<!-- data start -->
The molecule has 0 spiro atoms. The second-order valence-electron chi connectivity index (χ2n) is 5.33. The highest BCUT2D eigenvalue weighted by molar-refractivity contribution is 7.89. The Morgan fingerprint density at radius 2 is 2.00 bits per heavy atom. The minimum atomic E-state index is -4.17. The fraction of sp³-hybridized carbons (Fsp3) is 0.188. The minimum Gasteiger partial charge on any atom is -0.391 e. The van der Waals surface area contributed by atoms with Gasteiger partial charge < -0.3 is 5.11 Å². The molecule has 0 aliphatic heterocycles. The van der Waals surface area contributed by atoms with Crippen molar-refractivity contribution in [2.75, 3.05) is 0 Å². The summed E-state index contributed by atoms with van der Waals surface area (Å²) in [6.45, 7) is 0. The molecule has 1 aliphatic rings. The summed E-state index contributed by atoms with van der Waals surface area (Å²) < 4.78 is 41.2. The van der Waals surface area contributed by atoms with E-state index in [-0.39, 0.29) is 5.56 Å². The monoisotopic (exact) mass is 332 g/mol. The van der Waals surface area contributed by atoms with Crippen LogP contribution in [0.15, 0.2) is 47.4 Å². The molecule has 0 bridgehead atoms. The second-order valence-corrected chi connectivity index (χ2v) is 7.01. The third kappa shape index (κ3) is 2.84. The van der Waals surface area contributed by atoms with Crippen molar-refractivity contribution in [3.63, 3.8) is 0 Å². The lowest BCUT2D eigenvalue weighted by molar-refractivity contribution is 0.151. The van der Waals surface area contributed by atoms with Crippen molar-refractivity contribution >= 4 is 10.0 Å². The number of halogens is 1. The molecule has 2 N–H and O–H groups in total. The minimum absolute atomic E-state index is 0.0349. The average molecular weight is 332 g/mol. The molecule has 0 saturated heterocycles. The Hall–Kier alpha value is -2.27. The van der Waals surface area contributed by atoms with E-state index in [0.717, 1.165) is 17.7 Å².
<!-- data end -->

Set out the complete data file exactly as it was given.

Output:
The molecule has 0 spiro atoms. The second-order valence-electron chi connectivity index (χ2n) is 5.33. The highest BCUT2D eigenvalue weighted by molar-refractivity contribution is 7.89. The Morgan fingerprint density at radius 2 is 2.00 bits per heavy atom. The minimum atomic E-state index is -4.17. The fraction of sp³-hybridized carbons (Fsp3) is 0.188. The minimum Gasteiger partial charge on any atom is -0.391 e. The van der Waals surface area contributed by atoms with Gasteiger partial charge < -0.3 is 5.11 Å². The molecule has 0 aliphatic heterocycles. The van der Waals surface area contributed by atoms with Crippen molar-refractivity contribution in [2.75, 3.05) is 0 Å². The summed E-state index contributed by atoms with van der Waals surface area (Å²) in [6.45, 7) is 0. The molecule has 1 aliphatic rings. The summed E-state index contributed by atoms with van der Waals surface area (Å²) < 4.78 is 41.2. The van der Waals surface area contributed by atoms with E-state index in [-0.39, 0.29) is 5.56 Å². The monoisotopic (exact) mass is 332 g/mol. The van der Waals surface area contributed by atoms with Crippen LogP contribution in [0.15, 0.2) is 47.4 Å². The molecule has 0 bridgehead atoms. The second-order valence-corrected chi connectivity index (χ2v) is 7.01. The third kappa shape index (κ3) is 2.84. The van der Waals surface area contributed by atoms with Crippen molar-refractivity contribution in [3.63, 3.8) is 0 Å². The lowest BCUT2D eigenvalue weighted by molar-refractivity contribution is 0.151. The van der Waals surface area contributed by atoms with Crippen molar-refractivity contribution >= 4 is 10.0 Å². The number of halogens is 1. The molecule has 2 N–H and O–H groups in total. The minimum absolute atomic E-state index is 0.0349. The average molecular weight is 332 g/mol. The molecule has 0 saturated heterocycles. The Hall–Kier alpha value is -2.27. The van der Waals surface area contributed by atoms with E-state index in [0.717, 1.165) is 17.7 Å².